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U.S. Department of Health and Human Services

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TITLE:  Antimicrobial resistance and genetic relatedness among Salmonella from retail foods of animal origin: NARMS retail meat surveillance
 
AUTHORS:  Zhao S;McDermott PF;Friedman S;Abbott J;Ayers S;Glenn A;Hall-Robinson E;Hubert SK;Harbottle H;Walker RD;Chiller TM;White DG;
 
YEAR:  2006
 
JOURNAL ABBREV:  Foodborne Pathog Dis
 
TYPE:  JOUR
 
REFMAN INDEX:  210
 
JOURNAL FULL:  Foodborne pathogens and disease
 
VOLUME:  3
 
ISSUE:  1
 
START PAGE:  106
 
END PAGE:  117
 
KEYWORDS:  Ampicillin;analysis;Animals;Anti-Bacterial Agents;Californium;Ceftriaxone;Ciprofloxacin;classification;Consumer Product Safety;Digestion;drug effects;Drug Resistance,Bacterial;Drug Resistance,Multiple,Bacterial;Electrophoresis,Gel,Pulsed-Field;Food;Food Contamination;Food Microbiology;Genetic Variation;genetics;Georgia;Humans;Maryland;Meat;Meat Products;methods;Microbial Sensitivity Tests;microbiology;Nalidixic Acid;pharmacology;Phylogeny;Research;Salmonella;Streptomycin;Sulfamethoxazole;Tetracycline;United States;veterinary;Veterinary Medicine;
 
ABSTRACT:  Salmonella isolates were recovered from a monthly sampling of chicken breasts, ground turkey, ground beef, and pork chops purchased from selected grocery stores in six participating FoodNet sites (Connecticut, Georgia, Maryland, Minnesota, Oregon, and Tennessee) in 2002 and an additional two sites in 2003 (California and New York). In 2002 and 2003, a total of 6,046 retail meats were examined, including 1,513 chicken breasts, 1,499 ground turkey samples, 1,522 ground beef samples, and 1,502 pork chops. Retail meat samples tested increased to 3,533 in 2003 as compared to 2,513 in 2002. Overall, six percent of 6,046 retail meat samples (n = 365) were contaminated with Salmonella, the bulk recovered from either ground turkey (52%) or chicken breast (39%). Salmonella isolates were serotyped and susceptibility tested using a panel of 16 antimicrobial agents. S. Heidelberg was the predominant serotype identified (23%), followed by S. Saintpaul (12%), S. Typhimurium (11%), and S. Kentucky (10%). Overall, resistance was most often observed to tetracycline (40%), streptomycin (37%), ampicillin (26%), and sulfamethoxazole (25%). Twelve percent of isolates were resistant to cefoxitin and ceftiofur, though only one isolate was resistant to ceftriaxone. All isolates were susceptible to amikacin and ciprofloxacin; however, 3% of isolates were resistant to nalidixic acid and were almost exclusive to ground turkey samples (n = 11/12). All Salmonella isolates were analyzed for genetic relatedness using pulsed-field gel electrophoresis (PFGE) patterns generated by digestion with Xba1 or Xba1 plus Bln1. PFGE fingerprinting profiles showed that Salmonella, in general, were genetically diverse with a total of 175 Xba1 PFGE profiles generated from the 365 isolates. PFGE profiles showed good correlation with serotypes and in some instances, antimicrobial resistance profiles. Results demonstrated a varied spectrum of antimicrobial resistance and PFGE patterns, including several multidrug resistant clonal groups among Salmonella isolates, and signify the importance of sustained surveillance of foodborne pathogens in retail meats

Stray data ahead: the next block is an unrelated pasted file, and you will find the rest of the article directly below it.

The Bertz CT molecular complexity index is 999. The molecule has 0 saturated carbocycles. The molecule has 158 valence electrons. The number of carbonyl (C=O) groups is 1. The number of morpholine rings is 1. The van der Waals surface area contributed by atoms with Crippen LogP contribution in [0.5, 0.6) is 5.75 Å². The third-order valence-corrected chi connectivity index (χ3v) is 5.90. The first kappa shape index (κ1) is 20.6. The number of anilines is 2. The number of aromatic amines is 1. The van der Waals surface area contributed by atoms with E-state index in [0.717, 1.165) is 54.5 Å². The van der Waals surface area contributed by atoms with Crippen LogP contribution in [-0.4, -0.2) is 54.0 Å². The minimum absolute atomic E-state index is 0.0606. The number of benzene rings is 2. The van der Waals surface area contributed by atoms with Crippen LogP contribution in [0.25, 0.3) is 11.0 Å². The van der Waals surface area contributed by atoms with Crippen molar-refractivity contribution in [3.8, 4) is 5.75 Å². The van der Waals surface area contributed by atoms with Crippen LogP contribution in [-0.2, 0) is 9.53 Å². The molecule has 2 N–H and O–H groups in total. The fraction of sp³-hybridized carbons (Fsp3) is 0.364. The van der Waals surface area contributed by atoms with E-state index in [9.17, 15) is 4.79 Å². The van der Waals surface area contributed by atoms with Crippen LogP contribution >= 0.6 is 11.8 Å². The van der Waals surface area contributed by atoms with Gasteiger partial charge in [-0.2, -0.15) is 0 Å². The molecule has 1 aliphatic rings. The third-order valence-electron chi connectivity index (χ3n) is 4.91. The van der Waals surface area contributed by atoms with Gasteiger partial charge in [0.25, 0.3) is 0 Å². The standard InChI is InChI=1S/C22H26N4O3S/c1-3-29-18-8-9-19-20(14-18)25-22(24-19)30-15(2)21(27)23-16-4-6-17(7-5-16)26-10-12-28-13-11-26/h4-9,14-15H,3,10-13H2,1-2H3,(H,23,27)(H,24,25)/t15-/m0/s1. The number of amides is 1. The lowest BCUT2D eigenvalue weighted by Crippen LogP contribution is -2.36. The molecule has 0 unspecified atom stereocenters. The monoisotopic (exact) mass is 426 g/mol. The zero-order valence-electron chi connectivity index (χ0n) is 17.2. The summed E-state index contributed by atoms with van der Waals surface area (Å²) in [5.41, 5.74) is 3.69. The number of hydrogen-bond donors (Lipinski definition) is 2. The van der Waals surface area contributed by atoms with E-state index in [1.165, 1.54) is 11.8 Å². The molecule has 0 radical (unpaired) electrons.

AFFILIATIONS:  Division of Animal and Food Microbiology, Office of Research, Center for Veterinary Medicine, U.S. Food & Drug Administration, Laurel, Maryland 20708, USA
 
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